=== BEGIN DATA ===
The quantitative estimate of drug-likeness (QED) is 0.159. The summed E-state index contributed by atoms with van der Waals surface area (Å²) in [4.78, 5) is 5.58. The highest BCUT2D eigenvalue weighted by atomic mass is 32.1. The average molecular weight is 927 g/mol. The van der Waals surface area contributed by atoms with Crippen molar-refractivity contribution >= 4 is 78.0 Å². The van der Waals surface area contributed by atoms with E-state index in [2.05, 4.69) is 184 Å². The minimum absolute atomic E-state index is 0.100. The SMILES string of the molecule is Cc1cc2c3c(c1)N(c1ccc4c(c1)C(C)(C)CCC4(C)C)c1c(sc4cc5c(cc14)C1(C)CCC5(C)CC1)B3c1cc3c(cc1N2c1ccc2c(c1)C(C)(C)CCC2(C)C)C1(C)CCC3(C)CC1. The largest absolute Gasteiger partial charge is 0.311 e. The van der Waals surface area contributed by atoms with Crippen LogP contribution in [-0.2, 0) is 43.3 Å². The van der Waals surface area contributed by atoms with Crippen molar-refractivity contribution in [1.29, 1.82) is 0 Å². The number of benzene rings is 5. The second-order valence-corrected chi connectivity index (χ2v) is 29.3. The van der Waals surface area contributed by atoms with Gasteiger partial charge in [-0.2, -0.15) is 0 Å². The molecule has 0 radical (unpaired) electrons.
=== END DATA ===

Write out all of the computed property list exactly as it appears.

The quantitative estimate of drug-likeness (QED) is 0.159. The summed E-state index contributed by atoms with van der Waals surface area (Å²) in [4.78, 5) is 5.58. The highest BCUT2D eigenvalue weighted by atomic mass is 32.1. The average molecular weight is 927 g/mol. The van der Waals surface area contributed by atoms with Crippen molar-refractivity contribution >= 4 is 78.0 Å². The van der Waals surface area contributed by atoms with E-state index in [2.05, 4.69) is 184 Å². The minimum absolute atomic E-state index is 0.100. The SMILES string of the molecule is Cc1cc2c3c(c1)N(c1ccc4c(c1)C(C)(C)CCC4(C)C)c1c(sc4cc5c(cc14)C1(C)CCC5(C)CC1)B3c1cc3c(cc1N2c1ccc2c(c1)C(C)(C)CCC2(C)C)C1(C)CCC3(C)CC1. The largest absolute Gasteiger partial charge is 0.311 e. The van der Waals surface area contributed by atoms with Crippen LogP contribution in [-0.2, 0) is 43.3 Å². The van der Waals surface area contributed by atoms with Crippen molar-refractivity contribution in [1.29, 1.82) is 0 Å². The number of benzene rings is 5. The second-order valence-corrected chi connectivity index (χ2v) is 29.3. The van der Waals surface area contributed by atoms with Gasteiger partial charge in [-0.2, -0.15) is 0 Å². The molecule has 0 radical (unpaired) electrons.